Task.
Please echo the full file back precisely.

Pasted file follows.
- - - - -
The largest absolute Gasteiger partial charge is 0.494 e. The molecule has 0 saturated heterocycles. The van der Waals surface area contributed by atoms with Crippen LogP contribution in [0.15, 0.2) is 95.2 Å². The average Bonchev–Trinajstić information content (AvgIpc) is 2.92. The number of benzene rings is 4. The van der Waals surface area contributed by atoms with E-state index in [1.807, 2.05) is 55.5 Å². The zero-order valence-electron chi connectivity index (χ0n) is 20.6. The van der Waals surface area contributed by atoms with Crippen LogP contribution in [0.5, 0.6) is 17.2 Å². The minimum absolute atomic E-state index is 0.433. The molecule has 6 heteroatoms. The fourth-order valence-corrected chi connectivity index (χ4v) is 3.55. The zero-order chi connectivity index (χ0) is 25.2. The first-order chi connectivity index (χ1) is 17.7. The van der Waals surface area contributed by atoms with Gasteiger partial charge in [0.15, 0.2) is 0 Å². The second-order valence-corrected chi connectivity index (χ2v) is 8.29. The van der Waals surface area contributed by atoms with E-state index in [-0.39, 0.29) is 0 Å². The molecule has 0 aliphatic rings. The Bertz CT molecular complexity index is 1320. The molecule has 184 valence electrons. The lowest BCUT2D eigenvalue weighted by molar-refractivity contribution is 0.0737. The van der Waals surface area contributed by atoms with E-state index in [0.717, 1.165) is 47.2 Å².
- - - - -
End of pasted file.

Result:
The largest absolute Gasteiger partial charge is 0.494 e. The molecule has 0 saturated heterocycles. The van der Waals surface area contributed by atoms with Crippen LogP contribution in [0.15, 0.2) is 95.2 Å². The average Bonchev–Trinajstić information content (AvgIpc) is 2.92. The number of benzene rings is 4. The van der Waals surface area contributed by atoms with E-state index in [1.807, 2.05) is 55.5 Å². The zero-order valence-electron chi connectivity index (χ0n) is 20.6. The van der Waals surface area contributed by atoms with Crippen LogP contribution in [0.5, 0.6) is 17.2 Å². The minimum absolute atomic E-state index is 0.433. The molecule has 6 heteroatoms. The fourth-order valence-corrected chi connectivity index (χ4v) is 3.55. The zero-order chi connectivity index (χ0) is 25.2. The first-order chi connectivity index (χ1) is 17.7. The van der Waals surface area contributed by atoms with Gasteiger partial charge in [0.15, 0.2) is 0 Å². The second-order valence-corrected chi connectivity index (χ2v) is 8.29. The van der Waals surface area contributed by atoms with E-state index in [-0.39, 0.29) is 0 Å². The molecule has 0 aliphatic rings. The Bertz CT molecular complexity index is 1320. The molecule has 184 valence electrons. The lowest BCUT2D eigenvalue weighted by molar-refractivity contribution is 0.0737. The van der Waals surface area contributed by atoms with E-state index in [0.717, 1.165) is 47.2 Å².